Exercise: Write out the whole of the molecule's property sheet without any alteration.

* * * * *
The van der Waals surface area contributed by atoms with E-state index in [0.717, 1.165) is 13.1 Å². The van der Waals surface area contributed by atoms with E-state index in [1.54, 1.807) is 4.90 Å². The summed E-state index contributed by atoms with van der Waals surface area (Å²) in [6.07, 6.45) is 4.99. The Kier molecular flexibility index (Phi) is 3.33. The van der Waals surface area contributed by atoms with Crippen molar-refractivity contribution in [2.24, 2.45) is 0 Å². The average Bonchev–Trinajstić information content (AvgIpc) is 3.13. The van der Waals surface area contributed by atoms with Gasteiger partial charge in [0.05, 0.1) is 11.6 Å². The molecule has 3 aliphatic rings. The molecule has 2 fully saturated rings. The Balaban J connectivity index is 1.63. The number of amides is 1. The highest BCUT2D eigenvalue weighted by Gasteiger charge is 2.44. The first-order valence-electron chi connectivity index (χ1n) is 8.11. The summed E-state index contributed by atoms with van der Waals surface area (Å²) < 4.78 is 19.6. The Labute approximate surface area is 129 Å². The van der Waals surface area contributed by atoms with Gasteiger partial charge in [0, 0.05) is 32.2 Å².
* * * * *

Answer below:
The van der Waals surface area contributed by atoms with E-state index in [0.717, 1.165) is 13.1 Å². The van der Waals surface area contributed by atoms with E-state index in [1.54, 1.807) is 4.90 Å². The summed E-state index contributed by atoms with van der Waals surface area (Å²) in [6.07, 6.45) is 4.99. The Kier molecular flexibility index (Phi) is 3.33. The van der Waals surface area contributed by atoms with Crippen molar-refractivity contribution in [2.24, 2.45) is 0 Å². The average Bonchev–Trinajstić information content (AvgIpc) is 3.13. The van der Waals surface area contributed by atoms with Gasteiger partial charge in [0.05, 0.1) is 11.6 Å². The molecule has 3 aliphatic rings. The molecule has 2 fully saturated rings. The Balaban J connectivity index is 1.63. The number of amides is 1. The highest BCUT2D eigenvalue weighted by Gasteiger charge is 2.44. The first-order valence-electron chi connectivity index (χ1n) is 8.11. The summed E-state index contributed by atoms with van der Waals surface area (Å²) < 4.78 is 19.6. The Labute approximate surface area is 129 Å². The van der Waals surface area contributed by atoms with Gasteiger partial charge in [0, 0.05) is 32.2 Å².